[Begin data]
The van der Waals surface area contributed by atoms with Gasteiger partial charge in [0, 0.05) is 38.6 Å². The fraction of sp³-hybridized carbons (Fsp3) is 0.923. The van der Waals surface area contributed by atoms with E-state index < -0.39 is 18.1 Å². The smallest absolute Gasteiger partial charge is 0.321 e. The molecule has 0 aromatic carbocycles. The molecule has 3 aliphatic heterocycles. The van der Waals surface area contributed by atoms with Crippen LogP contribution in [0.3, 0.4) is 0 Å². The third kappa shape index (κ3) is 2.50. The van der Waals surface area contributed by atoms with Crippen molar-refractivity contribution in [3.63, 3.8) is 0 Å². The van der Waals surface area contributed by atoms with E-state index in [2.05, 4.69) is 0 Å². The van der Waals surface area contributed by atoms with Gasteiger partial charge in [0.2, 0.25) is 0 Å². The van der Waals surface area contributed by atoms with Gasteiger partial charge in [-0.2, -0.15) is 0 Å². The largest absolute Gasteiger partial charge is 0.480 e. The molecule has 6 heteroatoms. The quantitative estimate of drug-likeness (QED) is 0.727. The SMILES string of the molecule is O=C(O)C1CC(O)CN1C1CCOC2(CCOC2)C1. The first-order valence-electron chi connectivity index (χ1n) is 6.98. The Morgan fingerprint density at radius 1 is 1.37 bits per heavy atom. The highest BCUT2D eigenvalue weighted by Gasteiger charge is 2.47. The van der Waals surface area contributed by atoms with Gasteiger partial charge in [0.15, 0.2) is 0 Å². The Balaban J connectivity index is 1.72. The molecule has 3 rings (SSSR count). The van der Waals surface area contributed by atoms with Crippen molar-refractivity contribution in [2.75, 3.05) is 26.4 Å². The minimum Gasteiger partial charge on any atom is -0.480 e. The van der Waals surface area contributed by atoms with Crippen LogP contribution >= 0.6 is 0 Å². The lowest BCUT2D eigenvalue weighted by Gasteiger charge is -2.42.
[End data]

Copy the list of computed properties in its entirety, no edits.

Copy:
The van der Waals surface area contributed by atoms with Gasteiger partial charge in [0, 0.05) is 38.6 Å². The fraction of sp³-hybridized carbons (Fsp3) is 0.923. The van der Waals surface area contributed by atoms with E-state index < -0.39 is 18.1 Å². The smallest absolute Gasteiger partial charge is 0.321 e. The molecule has 0 aromatic carbocycles. The molecule has 3 aliphatic heterocycles. The van der Waals surface area contributed by atoms with Crippen LogP contribution in [0.3, 0.4) is 0 Å². The third kappa shape index (κ3) is 2.50. The van der Waals surface area contributed by atoms with Crippen molar-refractivity contribution in [3.63, 3.8) is 0 Å². The van der Waals surface area contributed by atoms with E-state index in [2.05, 4.69) is 0 Å². The van der Waals surface area contributed by atoms with Gasteiger partial charge in [0.2, 0.25) is 0 Å². The van der Waals surface area contributed by atoms with Gasteiger partial charge in [-0.2, -0.15) is 0 Å². The largest absolute Gasteiger partial charge is 0.480 e. The molecule has 6 heteroatoms. The quantitative estimate of drug-likeness (QED) is 0.727. The SMILES string of the molecule is O=C(O)C1CC(O)CN1C1CCOC2(CCOC2)C1. The first-order valence-electron chi connectivity index (χ1n) is 6.98. The Morgan fingerprint density at radius 1 is 1.37 bits per heavy atom. The highest BCUT2D eigenvalue weighted by Gasteiger charge is 2.47. The van der Waals surface area contributed by atoms with Gasteiger partial charge in [0.15, 0.2) is 0 Å². The Balaban J connectivity index is 1.72. The molecule has 3 rings (SSSR count). The van der Waals surface area contributed by atoms with Crippen molar-refractivity contribution in [2.75, 3.05) is 26.4 Å². The minimum Gasteiger partial charge on any atom is -0.480 e. The van der Waals surface area contributed by atoms with Crippen LogP contribution >= 0.6 is 0 Å². The lowest BCUT2D eigenvalue weighted by Gasteiger charge is -2.42.